Can Employers Lawfully Fire Employees for Discussing Their Pay?

Can Employers Lawfully Fire Employees for Discussing Their Pay?

September 16, 2015

 

The Department of Labor has published a rule implementing the President’s Executive Order prohibiting federal contractors from firing or taking other adverse actions against employees for disclosing or discussing their pay.

 

For obvious reasons, private sector employers would prefer that employees keep the matter of their pay a secret and have been known to discharge employees for failing to do so.  Outside of the federal contractor context, there is no express prohibition under federal law against terminating or disciplining employees for discussing pay and benefits.  Some states, not including Florida, have enacted “pay secrecy” laws against such adverse personnel actions.  Absent applicable state law, what protections, if any, are there for private sector employees to be free from retaliation for violating pay secrecy policies?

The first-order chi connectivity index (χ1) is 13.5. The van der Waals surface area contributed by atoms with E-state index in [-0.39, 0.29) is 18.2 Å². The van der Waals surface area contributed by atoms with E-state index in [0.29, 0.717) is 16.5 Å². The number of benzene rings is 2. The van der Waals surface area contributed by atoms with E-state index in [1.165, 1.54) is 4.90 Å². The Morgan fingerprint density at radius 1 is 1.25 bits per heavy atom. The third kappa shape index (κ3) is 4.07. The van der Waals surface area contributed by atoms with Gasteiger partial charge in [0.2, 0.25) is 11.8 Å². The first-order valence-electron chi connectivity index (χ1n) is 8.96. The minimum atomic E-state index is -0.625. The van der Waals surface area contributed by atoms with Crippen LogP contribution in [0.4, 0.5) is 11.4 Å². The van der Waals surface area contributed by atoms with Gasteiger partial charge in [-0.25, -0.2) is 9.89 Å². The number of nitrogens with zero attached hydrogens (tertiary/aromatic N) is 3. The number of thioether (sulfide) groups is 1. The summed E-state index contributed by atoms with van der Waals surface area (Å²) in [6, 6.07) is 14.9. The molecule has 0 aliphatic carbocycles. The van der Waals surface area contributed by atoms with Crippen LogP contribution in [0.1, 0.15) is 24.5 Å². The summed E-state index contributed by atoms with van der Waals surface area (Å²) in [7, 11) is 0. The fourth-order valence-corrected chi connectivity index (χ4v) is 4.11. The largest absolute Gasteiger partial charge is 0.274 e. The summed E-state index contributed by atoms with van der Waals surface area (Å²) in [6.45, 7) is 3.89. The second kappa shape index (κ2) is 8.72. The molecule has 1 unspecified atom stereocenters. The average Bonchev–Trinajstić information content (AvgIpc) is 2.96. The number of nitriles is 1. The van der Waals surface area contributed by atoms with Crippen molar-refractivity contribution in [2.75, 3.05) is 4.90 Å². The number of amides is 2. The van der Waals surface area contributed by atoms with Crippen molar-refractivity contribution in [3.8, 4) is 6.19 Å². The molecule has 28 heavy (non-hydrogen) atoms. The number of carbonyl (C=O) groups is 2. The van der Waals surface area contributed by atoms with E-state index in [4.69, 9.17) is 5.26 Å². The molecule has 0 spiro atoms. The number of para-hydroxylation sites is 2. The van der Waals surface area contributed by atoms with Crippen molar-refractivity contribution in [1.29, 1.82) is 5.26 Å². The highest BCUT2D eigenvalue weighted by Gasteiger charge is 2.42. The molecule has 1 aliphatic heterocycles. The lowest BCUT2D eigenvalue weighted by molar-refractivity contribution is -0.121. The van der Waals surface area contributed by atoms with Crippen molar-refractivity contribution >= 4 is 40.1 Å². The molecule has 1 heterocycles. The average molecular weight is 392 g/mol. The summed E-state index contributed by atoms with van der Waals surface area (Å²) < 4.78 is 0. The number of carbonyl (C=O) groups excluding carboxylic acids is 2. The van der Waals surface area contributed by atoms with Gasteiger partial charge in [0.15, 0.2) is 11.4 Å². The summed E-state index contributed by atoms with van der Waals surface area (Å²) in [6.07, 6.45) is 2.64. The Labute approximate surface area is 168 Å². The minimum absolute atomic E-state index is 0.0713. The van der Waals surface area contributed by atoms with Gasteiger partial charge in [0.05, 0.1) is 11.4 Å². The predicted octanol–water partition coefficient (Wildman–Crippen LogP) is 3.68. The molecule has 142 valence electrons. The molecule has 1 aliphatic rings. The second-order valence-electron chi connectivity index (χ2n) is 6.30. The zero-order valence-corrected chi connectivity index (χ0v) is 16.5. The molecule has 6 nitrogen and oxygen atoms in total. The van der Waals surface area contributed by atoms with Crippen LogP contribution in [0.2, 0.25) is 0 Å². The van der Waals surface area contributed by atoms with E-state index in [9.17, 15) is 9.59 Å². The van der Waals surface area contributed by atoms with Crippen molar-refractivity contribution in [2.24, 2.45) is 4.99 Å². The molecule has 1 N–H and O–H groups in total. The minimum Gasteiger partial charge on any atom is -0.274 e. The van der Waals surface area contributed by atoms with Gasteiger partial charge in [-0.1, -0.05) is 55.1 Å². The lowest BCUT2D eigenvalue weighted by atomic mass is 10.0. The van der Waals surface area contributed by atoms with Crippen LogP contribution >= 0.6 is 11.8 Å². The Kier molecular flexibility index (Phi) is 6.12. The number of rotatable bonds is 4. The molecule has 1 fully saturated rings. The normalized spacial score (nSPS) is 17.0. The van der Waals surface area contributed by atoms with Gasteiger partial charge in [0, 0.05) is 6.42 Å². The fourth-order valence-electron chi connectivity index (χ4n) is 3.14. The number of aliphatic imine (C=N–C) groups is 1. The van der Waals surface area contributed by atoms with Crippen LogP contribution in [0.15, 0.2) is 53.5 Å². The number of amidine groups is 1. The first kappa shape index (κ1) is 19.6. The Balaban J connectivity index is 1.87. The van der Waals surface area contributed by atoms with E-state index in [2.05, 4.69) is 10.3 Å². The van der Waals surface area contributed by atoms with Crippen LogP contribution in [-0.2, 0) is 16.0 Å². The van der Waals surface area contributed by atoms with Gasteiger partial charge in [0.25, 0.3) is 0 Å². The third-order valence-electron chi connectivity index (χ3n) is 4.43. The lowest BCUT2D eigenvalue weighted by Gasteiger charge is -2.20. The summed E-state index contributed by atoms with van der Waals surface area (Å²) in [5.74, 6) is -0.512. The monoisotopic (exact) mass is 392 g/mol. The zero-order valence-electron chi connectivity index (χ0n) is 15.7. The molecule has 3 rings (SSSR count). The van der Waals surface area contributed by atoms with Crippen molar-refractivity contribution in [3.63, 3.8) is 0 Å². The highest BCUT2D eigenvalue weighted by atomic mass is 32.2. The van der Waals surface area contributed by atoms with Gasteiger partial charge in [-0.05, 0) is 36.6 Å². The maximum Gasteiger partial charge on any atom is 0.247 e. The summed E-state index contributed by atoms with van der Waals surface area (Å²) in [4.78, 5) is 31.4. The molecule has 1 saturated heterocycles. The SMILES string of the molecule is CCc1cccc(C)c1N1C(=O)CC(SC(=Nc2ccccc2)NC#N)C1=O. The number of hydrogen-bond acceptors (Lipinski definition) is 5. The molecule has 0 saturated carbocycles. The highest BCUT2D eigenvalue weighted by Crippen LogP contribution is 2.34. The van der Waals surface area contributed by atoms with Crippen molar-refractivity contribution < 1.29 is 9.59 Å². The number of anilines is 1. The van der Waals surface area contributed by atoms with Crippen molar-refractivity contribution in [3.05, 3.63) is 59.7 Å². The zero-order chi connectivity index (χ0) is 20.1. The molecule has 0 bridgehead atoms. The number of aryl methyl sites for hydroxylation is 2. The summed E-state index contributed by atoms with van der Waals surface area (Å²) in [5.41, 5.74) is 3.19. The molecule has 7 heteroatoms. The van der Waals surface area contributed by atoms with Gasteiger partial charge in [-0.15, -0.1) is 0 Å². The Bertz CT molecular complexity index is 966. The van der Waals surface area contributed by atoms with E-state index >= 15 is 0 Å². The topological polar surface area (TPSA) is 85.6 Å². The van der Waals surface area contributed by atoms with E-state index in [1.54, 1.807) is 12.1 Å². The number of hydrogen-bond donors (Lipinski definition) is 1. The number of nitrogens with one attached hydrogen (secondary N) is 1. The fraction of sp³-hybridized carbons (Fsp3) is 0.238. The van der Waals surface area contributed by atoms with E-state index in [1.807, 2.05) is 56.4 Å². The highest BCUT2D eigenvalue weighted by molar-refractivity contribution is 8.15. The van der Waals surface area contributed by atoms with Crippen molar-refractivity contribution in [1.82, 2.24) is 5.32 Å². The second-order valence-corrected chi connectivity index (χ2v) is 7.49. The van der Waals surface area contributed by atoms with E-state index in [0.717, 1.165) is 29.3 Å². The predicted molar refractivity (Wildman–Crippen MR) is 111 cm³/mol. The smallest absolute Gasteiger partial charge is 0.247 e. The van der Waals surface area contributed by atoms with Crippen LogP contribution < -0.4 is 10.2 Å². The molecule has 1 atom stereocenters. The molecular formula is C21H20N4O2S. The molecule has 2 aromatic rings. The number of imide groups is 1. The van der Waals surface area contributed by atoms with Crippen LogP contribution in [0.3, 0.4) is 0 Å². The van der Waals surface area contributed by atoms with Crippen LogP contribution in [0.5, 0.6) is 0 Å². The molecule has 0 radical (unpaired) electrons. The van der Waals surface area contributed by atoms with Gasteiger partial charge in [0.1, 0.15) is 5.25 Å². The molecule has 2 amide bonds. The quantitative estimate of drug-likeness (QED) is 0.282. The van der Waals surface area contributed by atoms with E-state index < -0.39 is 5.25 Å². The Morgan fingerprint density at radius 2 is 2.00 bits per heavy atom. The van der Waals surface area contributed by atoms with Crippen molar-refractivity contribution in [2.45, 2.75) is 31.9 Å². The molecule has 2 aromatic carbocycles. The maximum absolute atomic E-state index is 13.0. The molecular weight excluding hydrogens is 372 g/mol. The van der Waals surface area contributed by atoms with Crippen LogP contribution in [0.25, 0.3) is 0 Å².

A certain level of protection can be found under the National Labor Relations Act (NLRA) as enforced by the National Labor Relations Board (NLRB).  In part, the NLRA affords private sector employees  the right to engage in “concerted activities for the purpose of collective bargaining or other mutual aid or protection.”  The NLRA does not expressly prohibit retaliation for discussing pay, but the NLRB has interpreted the right to engage in concerted activity to include the right to openly discuss terms and conditions of employment including wages.  For those who have been unlawfully terminated for violating employer pay secrecy policies, the NLRB may award back pay and other remedies.  It should be noted that personnel legitimately categorized as “supervisors” do not fall within the NLRA’s definition of employee and therefore are not protected under the Act for engaging in concerted activity such as discussing pay.

 

Note that the NLRA does not cover public sector employers.  Protections for state and local public employees would only be found under applicable state law.  However, issues over discussing pay in the public sector typically do not arise as such information is usually a matter of public record.